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Parlous State Of Nigeria’s River Ports



In Nigeria, none of the four river ports is functional despite government’s spending N13.65 billion to resuscitate it. YUSUF BABALOLA writes.

Unlike other developed countries that have viable riverine ports, Nigeria river ports are the least developed and already in a sorry state despite huge government’s intervention.For instance, in India, the Port of Kolkata is a riverine port in the city of Kolkata, India, located around 203 kilometres (126 mi) from the sea. It is the oldest operating port in India, and was constructed by the British East India Company.

With the turn of the century, the volume of throughput at the Indian River port increased steadily with the port  having capacity of processing annually 650,000 containers,  mostly from Nepal, Bhutan, and India’s northeastern states.

According to findings, the port handles automobiles, motorcycles and general industrial cargo including iron ore, granite, coal, fertilizers, petroleum products, and containers with Iron ore, leather, cotton textiles as it major export while Wheat, raw cotton, machinery, iron & steel are the major import. While, Nigerian river ports rot,  the Kolkata river port generate $170million annually for the government.

Also, there is  the riverine port in South Africa known as the port of East London. The port is South Africa’s only remaining river port and is situated at the mouth of the Buffalo River in the East Cape Province. The river port has a dry dock capable of handling ships of up to 200m and a maximum beam of 24.8m. The dock is equipped with four electric and one mobile crane.

At the port, there are 12 commercial berths plus a repair quay of 110m, a pilot jetty and fishing jetty next to the small Latimer’s Landing Waterfront. Six of the berths lie on the West Bank. The port has a total of 2,410m of quayside.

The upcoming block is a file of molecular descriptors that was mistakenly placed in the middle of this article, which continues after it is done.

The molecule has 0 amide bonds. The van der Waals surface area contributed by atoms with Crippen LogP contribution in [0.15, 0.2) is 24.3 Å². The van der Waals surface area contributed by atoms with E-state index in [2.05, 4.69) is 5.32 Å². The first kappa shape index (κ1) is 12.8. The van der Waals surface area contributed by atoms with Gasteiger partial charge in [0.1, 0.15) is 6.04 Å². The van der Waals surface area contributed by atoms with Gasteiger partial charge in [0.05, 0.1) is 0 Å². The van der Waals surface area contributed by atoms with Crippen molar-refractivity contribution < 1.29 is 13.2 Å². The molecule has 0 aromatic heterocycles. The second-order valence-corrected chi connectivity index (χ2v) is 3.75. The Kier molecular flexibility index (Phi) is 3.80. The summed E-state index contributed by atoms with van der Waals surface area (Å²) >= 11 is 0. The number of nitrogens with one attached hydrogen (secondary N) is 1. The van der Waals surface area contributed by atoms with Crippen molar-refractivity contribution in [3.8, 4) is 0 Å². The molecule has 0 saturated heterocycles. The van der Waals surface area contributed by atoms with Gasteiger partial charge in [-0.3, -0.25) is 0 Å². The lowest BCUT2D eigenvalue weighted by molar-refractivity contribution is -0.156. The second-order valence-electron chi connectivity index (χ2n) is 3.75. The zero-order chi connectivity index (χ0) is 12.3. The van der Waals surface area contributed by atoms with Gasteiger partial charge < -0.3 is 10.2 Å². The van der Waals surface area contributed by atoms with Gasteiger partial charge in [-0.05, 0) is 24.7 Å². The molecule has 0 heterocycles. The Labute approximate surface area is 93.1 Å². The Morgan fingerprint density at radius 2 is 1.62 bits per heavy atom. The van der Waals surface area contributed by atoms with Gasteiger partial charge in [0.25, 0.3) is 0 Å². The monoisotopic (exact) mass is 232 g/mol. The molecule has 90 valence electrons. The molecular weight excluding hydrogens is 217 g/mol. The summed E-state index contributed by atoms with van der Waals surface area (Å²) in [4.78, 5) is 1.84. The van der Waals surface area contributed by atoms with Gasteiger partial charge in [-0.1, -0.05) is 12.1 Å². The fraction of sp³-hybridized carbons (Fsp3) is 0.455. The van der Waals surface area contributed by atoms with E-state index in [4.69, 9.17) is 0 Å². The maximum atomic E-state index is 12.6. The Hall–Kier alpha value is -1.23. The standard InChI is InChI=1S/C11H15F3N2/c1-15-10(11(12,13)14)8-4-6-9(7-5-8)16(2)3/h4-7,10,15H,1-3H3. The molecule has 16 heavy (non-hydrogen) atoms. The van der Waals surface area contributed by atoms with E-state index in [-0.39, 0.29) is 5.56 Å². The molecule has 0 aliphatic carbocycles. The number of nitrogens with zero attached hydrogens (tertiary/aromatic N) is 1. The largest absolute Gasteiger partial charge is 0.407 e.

The multi-purpose terminal on the East Bank handles an increasing volume of containers and is geared for 90,000 TEUs a year – many for the motor industry. Ships own gear is required as the port lacks gantry cranes.

The port entrance is dredged up to 12m, the draught at the berths vary from -8.5m to -10.4m alongside. Passenger ships are accommodated at whichever berth is most suitable and available.

East London port has 11 commercial berths ranging up to 250 metres in length. Fresh water is available at all berths on request. Bunkering is available (fuel and gas oil) by road tankers. The Grain Elevator, with a storage capacity of 76,000 tonnes is the largest in South Africa. In the 1970s the elevator handled 3.8 million tonnes of exports and in 1994 a total of 2.1mt, during a time when the Durban facility was out of commission.

East London port handled a total of 330 ships during the calendar year  2015, with a gross tonnage of 11,475,890. Cargo handled in 2015 amounted to 2,945,922 tonnes, including containers.  Bulk cargo totalled 1,054,352t and breakbulk cargo 996,614t. Containers by weight amounted to 894,956t (66,293-TEU).

Imports amounted to 1,340,348t and exports were 710,618t, with nil recorded as transhipped (bulk and breakbulk excluding containers). The port handled 53,819 TEUs during 2011/12, of which 26,217 were imports and 27,602 exports. A majority of containers were for the local motor industry.